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Gospel-Centered Teaching: Showing Christ in All the Scripture Paperback – October 1, 2013
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Gospel-Centered Teaching is a powerful book that reminds readers that the gospel is not merely for the unconverted. Indeed, it not only saves us; it also sustains us in the Christian life. I am reminded of the gentlemen who left a church I served in. The accusation went something like this: "I left the xyz church because all I ever heard from the pulpit was the gospel." This person failed to see that the gospel is not only for salvation; it is life itself and propels Christ-followers into the future by his grace and for his glory.
Wax further elaborates another reason why we must place the gospel at the centered of every lesson and sermon:
We progress in holiness the more we immerse ourselves in the truth that Jesus Christ bled and died to save helpless sinners like you and me. The more we see the depth of our sin, the more we understand the depth of God's grace. Going deep means we must remember there is nothing we can do to make ourselves more acceptable to God ... The gospel-centered teacher understands that the unsaved need the gospel in order to come to know Christ, while the saved need the gospel in order to become more like Christ.
Gospel-Centered Teaching is a necessary antidote for a culture that is awash in moralism. This little book is sure to encourage pastors and teachers to not only maintain fidelity to the gospel; but to keep it at the center of all ministry.
Wax encourages teachers to realize that the focus of teaching is not to merely give deeper knowledge or more application. The focus is to make people fall in love with Jesus; this is the ultimate goal of our knowledge and the only thing that will ensure that our life changes and empower us to bring it about.
One of the most helpful gems in this book is the list of three questions Wax says we should ask when we are teaching: "1. How does this topic/passage fit into the big story of Scripture? 2. What is distinctively Christian about the way I am addressing the topic/passage? (Would this be true if Jesus hadn't died and been raised?) 3. How does this truth equip God's church to live on mission?" (page 42)
Wax goes on to unpack each of these questions and help teachers see how to answer them and ensure that their teaching is completely centered on Jesus and the gospel.
This was a short book, and I was able to read it in one sitting. Still I highlighted something on almost every page in my Kindle. I am sure I will be retreading this book frequently to remind myself of the goal of teaching, making people fall more in love with Jesus and draw closer to Him so that through the power of the gospel we can be changed into God's image and likeness as ambassadors who help point others to Christ in our lives.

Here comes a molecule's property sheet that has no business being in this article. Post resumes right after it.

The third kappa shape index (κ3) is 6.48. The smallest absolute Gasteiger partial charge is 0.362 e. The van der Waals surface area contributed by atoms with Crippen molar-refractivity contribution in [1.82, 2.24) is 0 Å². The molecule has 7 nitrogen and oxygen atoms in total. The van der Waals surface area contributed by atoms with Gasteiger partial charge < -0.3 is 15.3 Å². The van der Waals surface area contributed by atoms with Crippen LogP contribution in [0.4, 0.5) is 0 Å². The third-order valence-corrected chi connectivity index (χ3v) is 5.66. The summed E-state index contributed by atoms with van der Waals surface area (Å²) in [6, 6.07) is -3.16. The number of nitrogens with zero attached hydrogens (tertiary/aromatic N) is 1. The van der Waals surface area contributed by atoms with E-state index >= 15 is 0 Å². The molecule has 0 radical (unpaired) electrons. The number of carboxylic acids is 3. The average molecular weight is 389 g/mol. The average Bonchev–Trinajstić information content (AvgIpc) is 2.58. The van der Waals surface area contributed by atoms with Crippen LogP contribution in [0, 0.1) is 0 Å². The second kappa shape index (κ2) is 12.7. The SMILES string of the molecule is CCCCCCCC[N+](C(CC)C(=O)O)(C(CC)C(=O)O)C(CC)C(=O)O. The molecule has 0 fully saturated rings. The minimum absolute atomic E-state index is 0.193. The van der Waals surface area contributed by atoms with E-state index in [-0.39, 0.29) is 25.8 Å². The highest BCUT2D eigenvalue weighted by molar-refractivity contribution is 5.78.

If you are a teacher, whether through a Sunday school, a small group, or another form of Bible study, read this book. You will not regret it.
What was birthed from traveling and speaking around the country, Trevin has been hearing the same thing over and over again from group leaders. “No matter where I go,” he writes, “I hear the common refrain and a number of concerns. Something’s missing from our small groups.”
As one who has lead bible studies, you know of the many differing approaches of conducting them. Your group may be lacking bible knowledge, your discussion may be too shallow, and you may want to just “go deeper.” And there are many books written to “fix” these problems, giving you a band-aid without the ointment. We don’t need a quick fix, Trevin points out. We don’t need new methods.
“I’m convinced that the method is not what matters most anyway; it’s the message. Get the message right, and God will work through a variety of methods, and the best methods in the world won’t bring about transformation.”
How quickly group leaders can become tired of being “perpetual cheerleaders,” struggling to dig and pull things from the Bible that apply to their group. So in this book, we are asked: Just what are we doing when we open the Bible? What’s the point? What’s the goal? And what is really all that “Christian” about my lesson? And if you want real application, what is in your application that an unbeliever off the street would be uncomfortable with? Because our desire for application should go beyond “be a nice person.”
And so, this book does a wonderful job at anchoring all of this in the gospel. It’s written by a teacher for the teacher. It’s honest and palpable. It gives direction with conviction but it is gentle with grace. It is, well, gospel-centered after all.
And why the gospel? Because it is the power of God unto salvation. Because it the power of God for sanctification and because the gospel provides the motivation for mission.
“We need our hearts to be wrecked afresh by the reality of God’s love for us. We need Jesus.”
Trevin always – even in the Gospel Project curriculum – connects the dots to tell the story of God’s redemptive plan in Jesus. He always grounds the application in the gospel and (as we sometimes forget to do) he always reminds us that the gospel gives us an overflow of passion for God’s mission. Sometimes we forget that we are on a mission for God. This book will remind us that when we study the bible, we connect it to the gospel and to God’s mission: “to invite others to the fountain of living water offered freely by our Master Teacher whose life and death changes everything.”
Pastors, teachers, bible study leaders, volunteers, buy this book, read this book, give this book away and let’s get our groups centered – not on us – but on the true Hero, Jesus, the author and perfecter of our faith.